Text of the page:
On this last point, it is remotely possible that there are burst effects resulting in drops on the UFB service that were absorbed and smoothed by the ADSL service (but I would hope this isn't happening).  In simple terms, the upload can send say 64kB of data at a time (then a big pause) and if this is seen by UFB as a high peak rate (e.g. 64kB sent in 10ms can be seen as 64k*8*100= 51 Mbps for a short time) and if there is a fast acting policer you might get discards, hence TCP could die.  I had understood that the UFB uplink wasn't so burst constrained but perhaps there is some silly small Excess Burst Size (EBS) setting active. 

If you can run Wireshark during a transfer startup it would help to understand what is happening.   



BDFL - Memuneh
61205 posts

Uber Geek
+1 received by user: 11982

Administrator
Trusted
Geekzone
Lifetime subscriber

dwl

363 posts

Ultimate Geek
+1 received by user: 43


  Reply # 858279 17-Jul-2013 19:33
Send private message

freitasm: The OP posted the fix (which is indeed on his own server configuration) a few replies above yours.

Hopefully that is an answer but as this was posted after a solution was posted I had assumed the problem was still there - I look forward to update.  

The solution seemed to apply for downloads but it might also help here if applied on the sending (in this case uploading end) server.  



292 posts

Ultimate Geek
+1 received by user: 21


  Reply # 863327 22-Jul-2013 03:23
Send private message

Actually, my solution was short lived.  The problem returned a couple of hours later.  Simply resetting the network card by changing any setting causes the transfer speeds to go full speed.  But a short time later, it goes back to the 313 kilobyte per second maximum speed.  It doesn't appear to be related to the number of other connections or data transfers occurring on the server.  It's a very peculiar issue.

I've had the server hosting company switch to a different network card which was installed in the server.  The results were identical.  They have tried investigating, but they get 100 Mbps when they try a download, which is the maximum.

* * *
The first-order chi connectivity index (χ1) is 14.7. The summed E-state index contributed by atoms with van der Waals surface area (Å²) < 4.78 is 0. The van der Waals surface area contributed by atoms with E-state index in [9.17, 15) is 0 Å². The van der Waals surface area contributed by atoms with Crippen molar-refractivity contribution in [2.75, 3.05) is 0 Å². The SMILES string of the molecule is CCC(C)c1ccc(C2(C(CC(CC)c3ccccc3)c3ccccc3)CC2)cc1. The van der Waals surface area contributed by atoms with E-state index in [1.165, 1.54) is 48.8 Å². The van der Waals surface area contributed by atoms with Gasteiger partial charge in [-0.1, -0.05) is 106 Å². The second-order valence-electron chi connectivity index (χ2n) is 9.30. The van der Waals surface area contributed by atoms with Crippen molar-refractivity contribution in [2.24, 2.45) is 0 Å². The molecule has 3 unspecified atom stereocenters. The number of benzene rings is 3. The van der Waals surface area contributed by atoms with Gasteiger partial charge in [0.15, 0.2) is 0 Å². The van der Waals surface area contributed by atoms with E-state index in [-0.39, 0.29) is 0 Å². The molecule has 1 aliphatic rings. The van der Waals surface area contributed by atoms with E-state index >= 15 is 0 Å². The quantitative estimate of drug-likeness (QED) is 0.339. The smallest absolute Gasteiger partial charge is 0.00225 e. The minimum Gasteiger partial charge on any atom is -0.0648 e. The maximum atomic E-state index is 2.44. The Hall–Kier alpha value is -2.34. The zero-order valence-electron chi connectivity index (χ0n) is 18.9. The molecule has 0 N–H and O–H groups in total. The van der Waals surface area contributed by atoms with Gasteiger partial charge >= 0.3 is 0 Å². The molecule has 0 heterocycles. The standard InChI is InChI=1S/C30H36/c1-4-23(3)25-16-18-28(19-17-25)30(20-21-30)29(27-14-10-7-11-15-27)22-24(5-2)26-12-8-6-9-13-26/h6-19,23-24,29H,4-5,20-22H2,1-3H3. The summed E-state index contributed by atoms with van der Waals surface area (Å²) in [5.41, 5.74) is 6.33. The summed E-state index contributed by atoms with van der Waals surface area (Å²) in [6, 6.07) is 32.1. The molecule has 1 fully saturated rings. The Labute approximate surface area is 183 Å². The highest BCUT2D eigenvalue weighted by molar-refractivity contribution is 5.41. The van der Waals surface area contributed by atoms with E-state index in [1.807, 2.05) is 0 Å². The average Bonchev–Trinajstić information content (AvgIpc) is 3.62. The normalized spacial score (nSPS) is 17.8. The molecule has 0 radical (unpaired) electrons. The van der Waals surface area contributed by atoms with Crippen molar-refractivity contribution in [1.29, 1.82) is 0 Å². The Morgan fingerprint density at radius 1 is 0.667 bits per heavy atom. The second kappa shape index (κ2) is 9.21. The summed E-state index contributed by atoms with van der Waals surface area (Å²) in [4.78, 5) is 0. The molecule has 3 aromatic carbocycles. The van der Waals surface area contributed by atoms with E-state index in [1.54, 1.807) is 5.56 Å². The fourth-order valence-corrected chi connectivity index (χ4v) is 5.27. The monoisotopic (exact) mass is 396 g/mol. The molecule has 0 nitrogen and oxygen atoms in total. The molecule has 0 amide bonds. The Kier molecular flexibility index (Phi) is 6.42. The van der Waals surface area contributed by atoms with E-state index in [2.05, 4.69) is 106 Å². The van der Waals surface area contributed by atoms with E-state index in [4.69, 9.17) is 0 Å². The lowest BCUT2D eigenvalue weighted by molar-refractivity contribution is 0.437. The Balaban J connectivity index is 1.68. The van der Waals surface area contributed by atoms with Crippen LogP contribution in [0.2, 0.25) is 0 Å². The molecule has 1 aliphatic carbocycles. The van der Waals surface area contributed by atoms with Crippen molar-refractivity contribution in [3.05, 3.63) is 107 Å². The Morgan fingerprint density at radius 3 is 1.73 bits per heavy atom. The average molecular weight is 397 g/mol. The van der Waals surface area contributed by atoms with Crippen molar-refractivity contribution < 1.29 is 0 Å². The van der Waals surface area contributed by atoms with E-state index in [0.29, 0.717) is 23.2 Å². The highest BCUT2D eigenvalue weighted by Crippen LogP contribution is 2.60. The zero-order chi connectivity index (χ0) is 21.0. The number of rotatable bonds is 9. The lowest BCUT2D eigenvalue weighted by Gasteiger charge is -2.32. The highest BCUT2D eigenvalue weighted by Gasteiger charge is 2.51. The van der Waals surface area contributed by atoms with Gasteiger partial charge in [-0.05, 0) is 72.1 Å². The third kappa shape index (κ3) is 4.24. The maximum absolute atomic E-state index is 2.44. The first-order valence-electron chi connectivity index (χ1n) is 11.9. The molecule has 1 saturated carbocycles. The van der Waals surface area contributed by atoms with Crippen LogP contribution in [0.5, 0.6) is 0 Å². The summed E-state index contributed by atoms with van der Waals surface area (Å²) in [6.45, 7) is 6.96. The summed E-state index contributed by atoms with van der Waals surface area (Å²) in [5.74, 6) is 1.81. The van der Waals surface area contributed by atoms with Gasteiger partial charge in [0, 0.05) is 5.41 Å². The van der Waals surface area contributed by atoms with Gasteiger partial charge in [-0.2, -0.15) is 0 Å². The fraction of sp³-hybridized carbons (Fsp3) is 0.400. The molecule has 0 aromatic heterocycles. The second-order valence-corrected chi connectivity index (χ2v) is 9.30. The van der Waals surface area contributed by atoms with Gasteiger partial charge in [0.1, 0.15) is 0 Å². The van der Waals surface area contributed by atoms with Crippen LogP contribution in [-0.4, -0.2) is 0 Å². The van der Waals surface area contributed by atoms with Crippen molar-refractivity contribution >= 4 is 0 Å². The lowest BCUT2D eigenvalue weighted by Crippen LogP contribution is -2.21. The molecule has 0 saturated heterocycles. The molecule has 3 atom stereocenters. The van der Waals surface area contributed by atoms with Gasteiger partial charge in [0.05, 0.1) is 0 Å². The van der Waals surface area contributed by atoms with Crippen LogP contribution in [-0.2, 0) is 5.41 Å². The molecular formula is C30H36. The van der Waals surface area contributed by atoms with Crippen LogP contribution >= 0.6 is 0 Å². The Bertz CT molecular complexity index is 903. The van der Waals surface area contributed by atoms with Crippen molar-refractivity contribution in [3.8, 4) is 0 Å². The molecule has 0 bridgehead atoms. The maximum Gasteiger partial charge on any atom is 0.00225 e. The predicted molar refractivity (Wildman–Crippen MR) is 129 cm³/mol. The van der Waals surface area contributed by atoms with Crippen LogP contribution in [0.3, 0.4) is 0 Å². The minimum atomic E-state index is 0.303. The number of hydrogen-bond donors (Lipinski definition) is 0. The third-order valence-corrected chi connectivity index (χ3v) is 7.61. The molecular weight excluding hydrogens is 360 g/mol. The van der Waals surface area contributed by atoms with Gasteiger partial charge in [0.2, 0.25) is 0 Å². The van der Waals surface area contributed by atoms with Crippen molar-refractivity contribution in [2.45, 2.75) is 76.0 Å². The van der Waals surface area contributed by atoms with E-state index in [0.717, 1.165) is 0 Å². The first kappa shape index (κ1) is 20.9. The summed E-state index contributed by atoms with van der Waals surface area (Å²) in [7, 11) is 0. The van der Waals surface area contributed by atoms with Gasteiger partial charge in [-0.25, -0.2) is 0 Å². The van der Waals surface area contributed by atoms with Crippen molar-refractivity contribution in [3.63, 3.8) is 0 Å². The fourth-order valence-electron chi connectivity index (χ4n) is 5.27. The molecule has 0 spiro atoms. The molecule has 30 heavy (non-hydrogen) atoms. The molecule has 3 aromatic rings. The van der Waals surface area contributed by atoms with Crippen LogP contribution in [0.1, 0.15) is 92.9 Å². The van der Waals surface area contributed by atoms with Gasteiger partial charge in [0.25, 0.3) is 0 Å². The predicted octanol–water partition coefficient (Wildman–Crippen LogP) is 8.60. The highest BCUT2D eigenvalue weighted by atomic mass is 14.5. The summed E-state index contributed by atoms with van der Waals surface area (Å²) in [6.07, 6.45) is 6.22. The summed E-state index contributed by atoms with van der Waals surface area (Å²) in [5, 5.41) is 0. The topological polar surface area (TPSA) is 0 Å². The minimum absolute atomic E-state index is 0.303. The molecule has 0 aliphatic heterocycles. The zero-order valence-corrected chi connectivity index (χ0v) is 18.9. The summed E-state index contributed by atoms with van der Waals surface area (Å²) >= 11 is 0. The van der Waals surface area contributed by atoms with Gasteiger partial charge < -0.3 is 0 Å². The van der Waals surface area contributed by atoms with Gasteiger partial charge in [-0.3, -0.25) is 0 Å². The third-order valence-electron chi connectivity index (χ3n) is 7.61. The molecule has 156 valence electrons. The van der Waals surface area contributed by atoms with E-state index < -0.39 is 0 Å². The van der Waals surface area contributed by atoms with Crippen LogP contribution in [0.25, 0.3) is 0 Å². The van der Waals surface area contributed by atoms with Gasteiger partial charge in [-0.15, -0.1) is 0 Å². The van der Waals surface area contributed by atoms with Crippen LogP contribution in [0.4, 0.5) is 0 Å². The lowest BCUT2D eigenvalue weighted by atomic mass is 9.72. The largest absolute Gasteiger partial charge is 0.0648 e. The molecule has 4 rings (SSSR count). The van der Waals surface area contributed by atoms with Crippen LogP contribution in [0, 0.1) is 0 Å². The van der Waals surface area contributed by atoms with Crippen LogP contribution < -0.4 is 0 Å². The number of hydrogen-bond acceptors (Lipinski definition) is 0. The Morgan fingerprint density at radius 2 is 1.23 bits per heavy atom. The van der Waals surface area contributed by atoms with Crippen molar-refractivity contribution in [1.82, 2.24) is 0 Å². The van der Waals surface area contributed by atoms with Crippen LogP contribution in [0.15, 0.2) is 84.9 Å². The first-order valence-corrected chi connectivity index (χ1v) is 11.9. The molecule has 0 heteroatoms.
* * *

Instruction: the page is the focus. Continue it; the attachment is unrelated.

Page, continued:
If anyone is interested, here is the file I'm testing with. It's 1GB in size.
www.stationplaylist.com/SPLDVD.exe

IE says it's going to take around 1 hour to download.  After reseting the NIC in the server, which is in fact hosted in Montreal Canada, I can then download the file in well under 10 minutes.





Antec Veris Fusion v2 Case, Gigabyte 880GM-USB3, Nvidia GT-730, AMD FX 6100 6-core 3.3Ghz, Blackgold BTG3600, Hauppauge HVR-2200, Logitech Harmony 525 remote, Windows 10 (32-bit), Mediaportal.

 

 


dwl

363 posts

Ultimate Geek
+1 received by user: 43


  Reply # 863340 22-Jul-2013 08:08
Send private message

rlevis: If anyone is interested, here is the file I'm testing with. It's 1GB in size.
www.stationplaylist.com/SPLDVD.exe

It looks to me like it is window size limited. I'm sorry I don't know why that would be but it seems to be server end.  I have a VM in Montreal which I have just now tried for both back to NZ and direct from this test file.

Trying over an ADSL connection here that gets a file from my VM that was peaking at 5.8 Mbps (ADSL limit) we get a much lower speed from the test file from your server.  My delay over ADSL is probably higher than for your test and I max out at 1.8 Mbps for the test file (i would expect 2-3 Mbps to a lower delay NZ destination). The following tcptrace result shows window size limited to 64kB (sorry about the formatting, I don't know who to insert non-proportional font for code - the tcptrace output has two columns, one for each direction):

--- www.stationplaylist.com ping statistics ---
100 packets transmitted, 100 received, 0% packet loss, time 20664ms
rtt min/avg/max/mdev = 272.423/319.276/359.925/23.873 ms, pipe 2

host b: mail.stationplaylist.com:80
a->b: b->a:
req 1323 ws/ts: Y/Y req 1323 ws/ts: N/Y
adv wind scale: 0 adv wind scale: 0
req sack: Y req sack: Y

max win adv: 65535 bytes max win adv: 65160 bytes
min win adv: 14600 bytes min win adv: 8192 bytes
zero win adv: 0 times zero win adv: 0 times
avg win adv: 65015 bytes avg win adv: 65145 bytes
initial window: 131 bytes initial window: 1448 bytes
initial window: 1 pkts initial window: 1 pkts

throughput: 4 Bps throughput: 173621 Bps

RTT samples: 2 RTT samples: 1986
RTT min: 305.5 ms RTT min: 0.0 ms
RTT max: 320.9 ms RTT max: 99.9 ms
RTT avg: 313.2 ms RTT avg: 1.4 ms

Now doing the same file download to my VM in Montreal which has lower (but still some metro and queuing) delay I get 63 Mbps. Note the window size is still limited to 64 kB:

--- www.stationplaylist.com ping statistics ---
100 packets transmitted, 100 received, 0% packet loss, time 19892ms
rtt min/avg/max/mdev = 0.897/1.073/4.113/0.491 ms

host f: mail.stationplaylist.com:80
e->f: f->e:
req 1323 ws/ts: Y/Y req 1323 ws/ts: N/Y
adv wind scale: 0 adv wind scale: 0
req sack: Y req sack: Y